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Don't miss the Geminid meteor shower

Don’t miss the Geminid meteor shower

Geminids are caused by the debris of a celestial body known as 3200 Phaeton, which is under discussion. Some astronomers consider it an extinct comet, based on observations showing a small amount of matter leaving the surface of Phaethon. Others argue that it must have been an asteroid due to its orbit and its similarity to the Pallas main belt asteroid.

Regardless of the nature of Phaethon, observations show that Gemini is denser than meteorites belonging to other heavy rain, allowing it to descend up to 29 miles above Earth’s surface before burning up. Meteorites belonging to other heavy rains, such as the Persians, burn much higher.

Gemini can be seen in most countries of the world. However, it is best seen by observers of the Northern Hemisphere. As you enter the Southern Hemisphere and head toward the South Pole, the height of the radioactive Geminid – the celestial point in the sky from which the Geminid meteorites originated – decreases more and more above the horizon. Thus, observers at these locations see fewer Geminids than their northern counterparts.

It seems that all meteors come from the same place in the sky, which is called radioactive. Gemini appears to radiate from a point in the constellation Gemini, hence the name “Gemini”. The graph shows the radiators of 388 meteors at a speed of 35 km / s that were spotted by NASA’s Fireball network in December 2020. All radiators are in Gemini, which means they belong to Gemini rain. credit: NASA

Besides the weather, the moon’s phase is a major factor in determining whether a meteor shower will have good rates in any given year. In fact, moonlight “erases” the faint meteors, so that sky watchers will see the faint meteors. This year, the moon will be about 80% full at the top of the Geminids, which isn’t ideal for our favorite meteor shower. However, this bright moon should be around 2:00 AM wherever you are, leaving a few hours for meteor watching until dusk.

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said Bill Cook, President NASAMeteor Environment Office, located at the Marshall Space Flight Center in Huntsville, Alabama.

NASA will broadcast peak rainfall from December 13 to 14 live via the Meteorite Camera at NASA’s Marshall Space Flight Center in Huntsville, Alabama (weather permitting!), starting at 8 p.m. CST on NASA Meteor Watch Facebook page.

Meteor videos recorded by All Sky Fireball Network Also available every morning to learn about the Geminids in these videos – just search for events called “GEM”.

Learn more about Geminids below:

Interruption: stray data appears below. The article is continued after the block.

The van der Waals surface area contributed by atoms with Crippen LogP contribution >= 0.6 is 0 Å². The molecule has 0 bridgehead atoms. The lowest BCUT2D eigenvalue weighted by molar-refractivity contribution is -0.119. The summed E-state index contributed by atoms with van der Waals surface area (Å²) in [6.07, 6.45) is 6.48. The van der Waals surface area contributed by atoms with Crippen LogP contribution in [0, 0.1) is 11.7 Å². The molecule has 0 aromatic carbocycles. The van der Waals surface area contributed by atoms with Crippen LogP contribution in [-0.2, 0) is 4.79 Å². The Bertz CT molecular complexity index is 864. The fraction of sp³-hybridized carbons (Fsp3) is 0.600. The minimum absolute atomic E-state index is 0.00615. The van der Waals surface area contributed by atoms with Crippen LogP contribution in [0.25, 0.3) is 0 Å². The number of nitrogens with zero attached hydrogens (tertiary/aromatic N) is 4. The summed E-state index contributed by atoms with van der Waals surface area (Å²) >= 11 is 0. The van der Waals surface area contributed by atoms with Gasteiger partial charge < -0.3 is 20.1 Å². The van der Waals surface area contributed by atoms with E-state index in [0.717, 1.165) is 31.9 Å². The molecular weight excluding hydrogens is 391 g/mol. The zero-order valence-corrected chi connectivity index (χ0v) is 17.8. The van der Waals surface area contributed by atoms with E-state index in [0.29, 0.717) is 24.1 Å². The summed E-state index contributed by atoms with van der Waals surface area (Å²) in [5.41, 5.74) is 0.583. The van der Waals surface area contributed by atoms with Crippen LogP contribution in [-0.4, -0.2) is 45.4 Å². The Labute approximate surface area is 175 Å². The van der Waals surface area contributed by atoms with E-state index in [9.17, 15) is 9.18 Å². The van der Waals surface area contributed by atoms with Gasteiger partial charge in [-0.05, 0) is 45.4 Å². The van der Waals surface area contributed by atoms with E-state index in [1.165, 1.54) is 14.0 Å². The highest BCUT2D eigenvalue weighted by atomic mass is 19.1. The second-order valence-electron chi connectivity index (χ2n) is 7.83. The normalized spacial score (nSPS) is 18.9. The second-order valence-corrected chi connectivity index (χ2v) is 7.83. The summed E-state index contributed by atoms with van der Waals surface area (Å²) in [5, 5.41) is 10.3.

Why are they called Geminids?

All meteorites associated with precipitation have similar orbits and they all appear to have originated from the same place in the sky, called radioactive fire. Gemini appears to radiate from a point in the constellation Gemini, hence the name “Gemini”.

What is Geminids speed?

Geminids travel 78000 mph (35 km/s). It’s 1,000 times faster than a cheetah, about 250 times faster than the fastest car in the world, and over 40 times faster than a speedball!

How do you watch Gemini?

If it’s not cloudy, stay away from bright lights, lie on your back, and look up. Remember to let your eyes adjust to the darkness – you’ll see more meteors this way. Keep in mind that this edit may take about 30 minutes. Don’t look at your cell phone screen because it will ruin your night vision!

Meteors can usually be seen all over the sky. Avoid looking at the flashes as nearby meteorites have very short paths and can be easily missed. When you see a meteor, try to track it upside down. If you find yourself in the constellation of Gemini, there is a good chance that you have seen the sign of Gemini.

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Observation in a city heavily polluted by light will make it difficult to observe Gemini. In this case, you may only see a handful of them overnight.

What is the best time to observe Gemini?

The best night to watch the shower is December 13th and 14th. Skywatchers in the Northern Hemisphere might come out late in the evening on December 13 to see Gemini, but with the moonlight and radiant low in the sky, you might not see many meteors.

The best prices will appear when radiation is highest in the sky around 2:00 a.m. local time, southern hemisphere included, on December 14. The moon will be out at about the same time. Therefore, observing the sunset until the twilight of December 14 is expected to produce the most meteors.

You can still see Geminids on other nights, before or after December 13 and 14, but prices will be much lower. The last sign of Gemini can be seen on December 17th.

How many Geminids can observers expect to see on December 13/14?

Realistically, the expected rate for observers in the Northern Hemisphere is close to 30-40 meteors per hour. Southern Hemisphere watchers will see fewer Geminis than the Northern Hemisphere – perhaps 25% of rates in the Northern Hemisphere.

While the conditions this year may not be the best for observing the Geminid meteor, it will still be a good sight to see in the night sky.

And if you want to know what’s in the sky for December, check out the video below from JPL’s monthly “What’s Up” series of videos:

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